The sky is the limit for flying tech

By Alex Sweeney, Account Director

There was only one place to ‘take-off’ from on the Whiteoaks Blog this week. With the world famous Farnborough Airshow taking place just eight miles from the office door, it’s about time we buckled up and looked at the increased role that new technology could be about to play in our overseas adventures.

Throughout this week the Hampshire skies will be treated to a variety of engineering and technological wizardry as aviation companies descend on Farnborough armed with their latest products.

The first piece of potentially travel-changing news is that our frantic fascination with the electronic check-in or boarding gate displays at airports could be about to become a thing of the past.

Developers are working on an adaptable app that changes in relation to the user’s location, avoiding the need for a separate app for each airport. The app would provide all the essential information you need for a seamless journey through the hustle and bustle of airport departure lounges and baggage collection points. Unlike most current airport apps based around static layout maps, the app would use Bluetooth beacons to filter information before sending it to users at the right time.

Ilya Gutlin, Asia Pacific president of aerospace information technology company SITA said: “You don’t want 20 different airport apps on your phone, you want it to morph into a different app when you go to a different airport. If your baggage is lost, your app will be able to tell — and you don’t have to wait to find out at the baggage carousel.”

Miami International airport recently became the first to install the beacons feeding data including walk-to-gate times, details of nearby food outlets and updates on baggage collection.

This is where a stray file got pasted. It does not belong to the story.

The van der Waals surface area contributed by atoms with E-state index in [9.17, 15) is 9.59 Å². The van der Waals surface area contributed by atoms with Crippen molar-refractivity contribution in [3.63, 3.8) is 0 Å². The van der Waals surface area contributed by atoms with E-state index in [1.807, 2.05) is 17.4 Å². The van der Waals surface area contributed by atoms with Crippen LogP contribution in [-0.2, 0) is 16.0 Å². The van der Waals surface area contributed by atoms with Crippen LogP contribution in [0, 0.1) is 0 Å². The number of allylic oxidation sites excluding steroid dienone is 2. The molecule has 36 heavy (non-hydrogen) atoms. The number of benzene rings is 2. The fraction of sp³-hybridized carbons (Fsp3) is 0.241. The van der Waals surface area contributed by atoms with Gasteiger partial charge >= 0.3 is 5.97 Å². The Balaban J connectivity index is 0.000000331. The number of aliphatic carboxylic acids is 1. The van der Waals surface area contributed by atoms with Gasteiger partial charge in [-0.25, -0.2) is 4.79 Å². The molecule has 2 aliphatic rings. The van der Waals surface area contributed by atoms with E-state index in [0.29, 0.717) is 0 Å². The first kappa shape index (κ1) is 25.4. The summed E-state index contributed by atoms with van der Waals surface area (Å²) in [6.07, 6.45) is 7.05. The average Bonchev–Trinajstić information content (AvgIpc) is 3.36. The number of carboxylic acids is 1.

However, it’s not just our terminal experience that could be set to improve. Just this week airline company XL rolled out its new in-flight wireless entertainment system that allows passengers to connect to the onboard Wi-Fi and access a variety of content from videos to magazines. Asking the question, how long will it be before we get SkyGo, a PlayStation or an Xbox to amuse us while we’re at 30,000ft?

Although that could be slightly ambitious, the prospect of fewer flight delays could well become a reality according to defence company Saab. The Swedish firm showcased its latest technology at Farnborough this week, a system that could allow air traffic controllers to direct the flow of airplanes at an airport from miles away.

In essence the smart technology works through a series of high resolution cameras that relay images to a bank of screens in a control room, dispatching the need for a traditional looming control tower.

The technology was first implemented at Ornskoldsvik Airport, with the remote control tower 93 miles away in Sundsvall. It has been up and running since April 2015 and its designers believe it will allow traffic controllers to decide more efficiently which planes should land first, meaning fewer delays.

While technology will struggle to stop French air traffic controllers going on strike or a flurry of snow bringing Britain to a halt, in the future it may just make that flying experience a little bit more durable.